Unwanted carbon dioxide (CO2) produced in industrial processes, which is often too expensive to capture, can effectively be used in the mining industry to treat the problem of acid mine drainage (AMD), using the Council for Scientific and Industrial Research’s (CSIR’s) Alkali Barium Calcium (ABC) desalination process, as opposed to the common lime treatment process.
Sulphur recovery from gypsum processing using CO2 is also a good method of capturing unwanted CO2.
These alternatives were highlighted by Royal HaskoningDHV industrial process portfolio manager David Johnson at the ninth yearly South African Energy Efficiency Convention, held at Emperors Palace in Johannesburg, last month.
Johnson, who helps large industry to optimise their operations, while also seeking energy efficiency opportunities, points out that State-owned power utility Eskom is the largest CO2 emitter in South Africa, while miners BHP Billion, Anglo American and Gold Fields, cement producer PCC, as well as petrochemi-cals group Sasol are also emitters of CO2.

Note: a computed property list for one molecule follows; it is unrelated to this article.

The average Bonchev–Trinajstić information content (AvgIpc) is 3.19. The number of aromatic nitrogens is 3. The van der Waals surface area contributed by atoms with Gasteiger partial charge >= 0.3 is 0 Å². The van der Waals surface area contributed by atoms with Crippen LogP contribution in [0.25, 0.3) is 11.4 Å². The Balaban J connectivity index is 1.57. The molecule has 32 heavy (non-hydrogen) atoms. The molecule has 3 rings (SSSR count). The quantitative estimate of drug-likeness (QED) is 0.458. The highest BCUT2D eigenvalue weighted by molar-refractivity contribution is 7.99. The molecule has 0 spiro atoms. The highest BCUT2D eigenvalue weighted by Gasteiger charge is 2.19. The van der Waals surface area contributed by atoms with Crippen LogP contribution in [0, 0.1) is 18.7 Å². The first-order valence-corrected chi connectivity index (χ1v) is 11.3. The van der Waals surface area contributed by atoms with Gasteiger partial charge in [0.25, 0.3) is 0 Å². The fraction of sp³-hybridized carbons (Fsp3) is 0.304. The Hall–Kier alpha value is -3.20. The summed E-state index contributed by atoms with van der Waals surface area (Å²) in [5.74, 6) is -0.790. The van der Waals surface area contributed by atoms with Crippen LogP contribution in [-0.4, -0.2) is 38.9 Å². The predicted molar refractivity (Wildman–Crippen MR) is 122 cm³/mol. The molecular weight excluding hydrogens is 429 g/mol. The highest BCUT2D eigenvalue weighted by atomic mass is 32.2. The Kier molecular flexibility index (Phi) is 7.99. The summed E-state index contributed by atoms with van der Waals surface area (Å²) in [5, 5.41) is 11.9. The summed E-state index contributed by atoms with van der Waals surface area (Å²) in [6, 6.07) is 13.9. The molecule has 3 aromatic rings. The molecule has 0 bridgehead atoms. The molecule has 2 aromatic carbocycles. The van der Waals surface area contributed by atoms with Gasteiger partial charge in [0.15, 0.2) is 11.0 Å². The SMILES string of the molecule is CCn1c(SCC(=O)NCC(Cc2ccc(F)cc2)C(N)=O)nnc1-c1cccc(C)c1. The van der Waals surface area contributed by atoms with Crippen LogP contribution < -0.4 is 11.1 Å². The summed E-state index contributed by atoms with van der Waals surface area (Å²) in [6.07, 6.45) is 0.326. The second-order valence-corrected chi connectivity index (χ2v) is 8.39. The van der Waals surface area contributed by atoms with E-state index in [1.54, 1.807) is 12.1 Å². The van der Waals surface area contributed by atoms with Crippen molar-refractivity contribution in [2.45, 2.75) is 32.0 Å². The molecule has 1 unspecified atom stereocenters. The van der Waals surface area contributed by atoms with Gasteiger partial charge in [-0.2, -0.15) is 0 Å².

These emitters are currently using coal, which is in high demand and currently facing an industrial-use shortage, to clean their process water, says Johnson.
He instead suggests using the CSIR’s ABC process as an alternative, which can desalinate an estimated 200 M∙/d of AMD.
The ABC process extracts and precipitates the calcium carbonate out of the steam by adding CO2 to the reaction process.
In a plant that is used to desalinate 200 m∙/d of AMD, one can avoid producing 132 t/d of CO2 and absorb a further 237.6 t/d.
This process works similarly in gypsum processing, where a high purity sulphur can be recovered from the process by adding CO2 to the reaction process.
In the process, the gypsum is reduced to calcium sulphide and the sulphide is stripped using CO2 gas to produce the sulphur.
This process recovers about 600 kilotons of sulphur and 2 750 t of CO2 a day.
By using this process as an alternative to the use of lime as a neutralising agent in AMD, additional CO2 can be absorbed, says Johnson.
In addition, the increasing use of the ABC process over the lime treatment process in the AMD treatment process will also reduce the production of CO2 at source in the cement factory, which produces lime from limestone through the burning of coal.